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Patient is ready to hear ‘in stereo’ and help others with hearing loss

The national story of a deaf teenager who had his belongings, including a backup battery for a cochlear implant, thrown into a toilet sparked outrage across the country. Many people rallied behind Alex Hernandez by replacing his belongings and creating a GoFundMe Page for him. Rebecca Balint saw the story and felt an instant connection with Hernandez.

“When my sister and I saw that post it sent immediate tears to my eyes and made my heart feel as if I plummeted a thousand floors,” she said. “It gave me flashbacks to the days I was bullied because of my disability.”

Like Hernandez, Balint is hearing impaired. Since she was 4, the Chester resident has struggled with progressive hearing loss and has been a patient at the VCU Health Department of Audiology most of her life. As an adolescent she wore bilateral hearing aids, but a year ago began wearing a single cochlear implant, an electronic medical device that serves the function of the damaged inner ear. It worked so well that Balint received a second cochlear implant in September.

“I have to be honest I was terrified to get cochlear implants, but ever since getting them it's been the best decision of my life,” Balint said. “My doctors are amazing and have always been there for me. They mean the world to me. They've been there through the [implant] tune ups and always made appointments pleasurable and positive, and always lifted me up and answered any questions I had. They told me I can do anything I set my mind to and never to see myself as less than, and that I can do anything a hearing person can do and better.”

Hearing aids versus cochlear implants

Unlike hearing aids, which make sounds louder, cochlear implants do the work of damaged parts of the inner ear and provide sound signals to the brain. About two to three out of every 1,000 children in the U.S. are born with a detectable level of hearing loss in one or both ears. Most types of hearing loss affect both ears fairly equally, and about 90 percent of patients with hearing loss need hearing aids for both ears.

VCU Health senior audiologist Jennifer White has worked with Balint since she got her first cochlear implant and has noticed a marked change in her attitude.  

“She has gone from someone who wanted the smallest hearing aids to disguise her hearing loss to someone who owns her hearing loss and is proud to share her story,” White said.

The VCU Health Department of Audiology provides both hearing aid and cochlear evaluations to determine the best method to improve a patient’s quality of life and hearing. The department also provides speech and auditory therapy for younger patients who need help and offer a loaner program for hearing aids, White said.

According to the Better Hearing Institute, one in every 14 Generation X-ers already has a hearing loss. Newborn hearing screening is mandated in Virginia, and early detection and amplification can prevent speech, language and cognitive delays. The majority of people with hearing loss are under the age of 65. The primary cause of hearing loss after birth is exposure to excessively loud sounds. People in professions ranging from factory workers to dentists are susceptible to hearing loss because of noise levels at work, VCU Health experts said.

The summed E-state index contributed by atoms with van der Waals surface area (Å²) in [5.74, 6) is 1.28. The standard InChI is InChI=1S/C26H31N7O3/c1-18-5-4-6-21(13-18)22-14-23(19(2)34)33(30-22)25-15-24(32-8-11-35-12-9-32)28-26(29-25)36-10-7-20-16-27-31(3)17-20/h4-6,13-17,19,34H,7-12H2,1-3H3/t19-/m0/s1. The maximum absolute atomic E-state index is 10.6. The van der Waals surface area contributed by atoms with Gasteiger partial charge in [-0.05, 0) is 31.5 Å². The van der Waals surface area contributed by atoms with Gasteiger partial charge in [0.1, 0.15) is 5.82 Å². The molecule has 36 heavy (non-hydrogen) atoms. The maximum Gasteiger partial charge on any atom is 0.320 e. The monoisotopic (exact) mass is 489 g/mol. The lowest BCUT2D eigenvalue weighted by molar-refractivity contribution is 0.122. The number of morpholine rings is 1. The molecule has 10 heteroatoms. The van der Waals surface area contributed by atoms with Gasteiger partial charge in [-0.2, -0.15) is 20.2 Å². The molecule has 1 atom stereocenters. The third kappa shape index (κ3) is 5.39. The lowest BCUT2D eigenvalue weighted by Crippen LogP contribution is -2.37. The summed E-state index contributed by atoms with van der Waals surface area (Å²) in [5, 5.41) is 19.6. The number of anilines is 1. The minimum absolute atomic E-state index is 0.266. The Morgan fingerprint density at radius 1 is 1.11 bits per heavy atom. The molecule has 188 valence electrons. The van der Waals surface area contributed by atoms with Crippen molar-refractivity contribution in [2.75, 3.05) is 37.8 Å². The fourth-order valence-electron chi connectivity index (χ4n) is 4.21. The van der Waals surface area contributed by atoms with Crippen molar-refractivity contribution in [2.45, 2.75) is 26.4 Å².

Luckily, even though Balint is a drummer at her church, she won’t suffer the same fate as a regular hearing person would by being exposed to the noise.

“In her case, the cochlear implants electrode is bypassing her inner ear entirely, so the sound can’t hurt her,” said Christine Eubanks, Ph.D., audiology manager in the VCU Health Department of Audiology.

Hearing in ‘stereo’

Balint was about 15 when she began playing drums for her church. Then, her hearing started to fluctuate and it became harder to hear certain tones.

“I ran into frustration and depression,” she said.

Since getting cochlear implants, however, Balint is amped about the new sound she will experience.

“Being able to hear songs and tones and depths of the music, it's amazing,” she said. “I play drums for Destination Church and being able to hear great and play live with one cochlear was amazing. Now that I’m in stereo [with two implants], I can't wait to get behind that set and see what I can do now.”

When Balint auditioned for her church band with the worship pastor, she didn’t initially reveal that she was partially deaf.

“I played ‘This Is Amazing Grace’ by Phil Wickham and ‘Rain Down’ by Destination Worship. I nailed it,” she said. “He was so shocked, and then he tried to say something to me and I asked him to repeat himself because I couldn't hear him. I then told him I was partially deaf. He was in shock and said he would never have known.”

But growing up, it was obvious that “Becca” as her family calls her, was different.

“She started with hearing aids. Those had benefits and issues. Hearing with hearing aids magnified everything. Becca was constantly misinterpreting people,” said Beverly Balint, Rebecca’s mother. “She was always nervous and emotional. She had problems socializing. She stayed to herself. Now with cochlear implants she is completely a different person. She socializes and she is very happy, not withdrawn. She has many friends and really uses her talents openly.”

Beverly Balint rates VCU Health highly for the stellar care of daughter.

“I give them five stars,” she said.

Rebecca Balint wants to continue sharing her story and enlightening others about hearing loss so occurrences like Hernandez’s are rare.

“I really hope to meet him someday and show him that there is someone who cares so deeply about what he's going through and that he's not alone,” Balint said. “I also want to make other people aware of our disability and to help them understand more so this bullying mess can stop, and people can become more educated.”